We have looked at the high-end Strix Raid Pro previously and today we are looking at the most affordable of the Strix sound cards, the Soar. The non-Raid version has much the same hardware and features as its bigger brothers, but it comes without the fancy volume control and its Raid mode features. Is the Strix Soar still worth your every penny?
Same as Strix Raid Pro, Asus uses high grade Nichicon capacitors in Strix Soar. They are also using the TI TPA6120A2 headphone amplifier chip which is a very accessible broad partnering design to accommodate a wide range of headphones from 16 to 600 ohms which seems like the most viable option considering the price range of this sound card.
Another component of Strix Soar on the PCB is the ESS Sabre9006A Premier 8 Channel Audio DAC converter chip which delivers up to 116dB of resolution. Asus have also paired up C-Media USB 2.0 6632AX High-definition Sound Processor with full 192kHz/24 bit support and CS5361 A/D converter which has a 114dBa dynamic range.
Like its bigger brother, Strix Soar is a good-looking sound card with its pretty shroud. While it is not there to funnel airflow like a graphics card would, it instead offers some EMI protection and also gives physical cover to some of the more sensitive internal components like the capacitors.
As mentioned on the packaging, a four layer PCB is used on the Strix Soar, with two layers of ground incorporated to separate digital and analog digital interference. The PCB has the same layout as the Raid version of the card. Power is claimed to be independently supplied and regulated to reduce noise and if you have a chunky graphics card cooler taking up extra slots, Asus has done a good job of keeping Strix Soar streamlined.
For testing, we used the same listening hardware as the Strix Raid Pro which are Audio Technica ATH-M50X headphones, Razer Kraken 7.1 gaming headset and Klipsch R110SW. There is no doubt that the sound quality delivered was good, like the Strix Raid Pro and the headphone amp had no problems driving them.
All the tested headphones sounded extremely punchy and focused, and virtual surround effect was still noteworthy. Another improvement is that quiet clicks and background sounds which come from the headphone amplifier chip are much more apparent now with the Strix Soar in place. For the Klipsch R110SW, the jump in quality of the first few notes sounded out from the speakers was very apparent.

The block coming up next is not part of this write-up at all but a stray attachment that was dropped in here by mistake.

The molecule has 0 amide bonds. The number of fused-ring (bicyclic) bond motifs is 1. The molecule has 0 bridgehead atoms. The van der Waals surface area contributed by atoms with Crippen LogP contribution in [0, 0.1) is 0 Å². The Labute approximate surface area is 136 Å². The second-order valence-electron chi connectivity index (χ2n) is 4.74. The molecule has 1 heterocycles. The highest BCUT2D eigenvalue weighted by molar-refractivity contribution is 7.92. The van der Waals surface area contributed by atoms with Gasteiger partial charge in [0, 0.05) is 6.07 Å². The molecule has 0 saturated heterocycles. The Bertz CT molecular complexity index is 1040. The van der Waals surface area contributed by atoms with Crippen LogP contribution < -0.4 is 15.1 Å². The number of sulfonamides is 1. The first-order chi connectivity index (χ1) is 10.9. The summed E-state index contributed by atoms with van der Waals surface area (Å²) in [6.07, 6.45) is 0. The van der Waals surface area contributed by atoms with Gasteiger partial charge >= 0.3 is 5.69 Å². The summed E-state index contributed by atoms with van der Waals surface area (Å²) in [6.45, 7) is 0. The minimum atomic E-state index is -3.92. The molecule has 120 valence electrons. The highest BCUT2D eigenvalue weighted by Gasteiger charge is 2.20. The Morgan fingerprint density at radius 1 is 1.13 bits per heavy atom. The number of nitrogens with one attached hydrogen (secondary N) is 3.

The first few tracks I played using the Klipsch R110SW provides much fuller sound and the sound was clearer, crispier and more nuanced, with a much more well represented frequency range.
NO EXTERNAL BOX
As mentioned just now, the only difference between the Strix Soar and Strix Raid Pro is that the bigger brother came with a bundled volume control that could also tweak some of the back-end software options for the sound card. Although it is an added convenience if it is on your desktop, it is not something I felt the loss of that keenly. The options can still be easily adjusted outside of a game if needed and even with that bundled volume control I still have to minimize it to tweak the options mid-game.
Another option worth mentioning is the Sonic Radar Pro. It acts as a visual-audio overlay when playing certain games which let you ‘see’ where sounds are coming from. This could probably result in a gameplay advantage in the case of a FPS or in tense horror titles.
In summary, Asus Strix Soar 7.1 has high grade components, good build quality, an attractive EMI shroud, full support for up to 7.1 surround sound with 192KHz/24bit audio, a huge number of tweakable options, is simple to use and is very affordable.
All in all, Asus has done a great job with its line of Strix sound cards. While there is some argument to be made for spending more on its expensive bigger brothers, for those on a budget, the Soar is a fantastically affordable one and it offers much better bang for buck as it offers big improvements in audio over integrated solutions.